|It was 1962 and teen-age America still did the Twist
when Bobby Pickett emerged with the Boris Karloff spoof that has since
become the rock 'n' roll anthem of Halloween:
He did the Mash. ("He did the Monster Mash!")
He did the Mash. ("It was a graveyard smash!")
He did the Mash. ("It came on in a flash").
For over 46 years since, Pickett's goulish glee club has
risen annually from the crypt of Golden Oldies with a fleeting bit of airplay
for the ghosts, goblins and spirits of Allhallows Eve.
Over the years, Monster Mash has sold about 4 million
copies, easily one of the most popular novelty records of all time.
His Karlovian imitation for Monster Mash was born when
Pickett was 9 years old and spent time at the movie theater his father
managed in Somerville, Mass. "I always did Boris," he said.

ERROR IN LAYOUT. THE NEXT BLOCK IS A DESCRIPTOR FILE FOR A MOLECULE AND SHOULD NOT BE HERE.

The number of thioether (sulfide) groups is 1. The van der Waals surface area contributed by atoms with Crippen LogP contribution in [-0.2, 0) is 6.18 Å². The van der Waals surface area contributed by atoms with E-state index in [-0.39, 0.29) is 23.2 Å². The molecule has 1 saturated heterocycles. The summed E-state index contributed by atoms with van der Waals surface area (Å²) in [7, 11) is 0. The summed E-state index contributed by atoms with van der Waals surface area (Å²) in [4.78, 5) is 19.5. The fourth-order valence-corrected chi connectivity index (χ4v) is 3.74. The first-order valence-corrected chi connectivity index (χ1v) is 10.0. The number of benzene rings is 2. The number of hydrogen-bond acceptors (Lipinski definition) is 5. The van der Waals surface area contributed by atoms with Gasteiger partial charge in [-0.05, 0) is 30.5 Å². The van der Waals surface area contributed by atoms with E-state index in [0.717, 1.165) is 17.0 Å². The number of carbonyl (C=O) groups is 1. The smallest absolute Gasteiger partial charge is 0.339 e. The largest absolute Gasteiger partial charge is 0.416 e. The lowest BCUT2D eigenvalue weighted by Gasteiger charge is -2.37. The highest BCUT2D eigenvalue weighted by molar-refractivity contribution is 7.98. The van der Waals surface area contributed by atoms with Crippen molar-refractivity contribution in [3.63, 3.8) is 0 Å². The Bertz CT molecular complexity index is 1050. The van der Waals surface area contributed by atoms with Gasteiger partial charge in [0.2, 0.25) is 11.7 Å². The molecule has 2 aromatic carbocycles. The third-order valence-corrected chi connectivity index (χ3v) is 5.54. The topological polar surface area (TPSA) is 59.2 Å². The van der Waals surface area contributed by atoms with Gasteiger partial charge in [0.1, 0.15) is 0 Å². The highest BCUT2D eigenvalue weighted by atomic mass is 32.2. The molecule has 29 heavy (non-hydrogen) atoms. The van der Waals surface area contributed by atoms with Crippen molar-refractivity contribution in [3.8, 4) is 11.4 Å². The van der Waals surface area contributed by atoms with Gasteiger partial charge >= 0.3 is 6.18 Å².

He used Karloff in his nightclub act in Hollywood in
1959 and 1960. And when he was part of the the group, the Cordials, he'd
often slip in a few impersonations between songs. Boris was the crowd favorite.
So one Saturday afternoon, he and friend Lenny Capizzi decided to write
a song and they incorporated the Karloff impression into music.
They took the song to Gary Paxton, the
former lead singer on "Alley Oop" and Flip of Skip and Flip (Cherry Pie),
who at the time was one of the hottest young record producers in Hollywood.
He coined the name of Bobby Boris Pickett and The Cryptkickers for the label credit.
Monster Mash was released three times.
It reached No.1 on October 20, 1962. It re-entered the
Hot 100 eight years later, on August 29, 1970, and peaked at 91. Almost
three years after that, on May 5, 1973, it made a third re-entry, and this
time went all the way to number 10.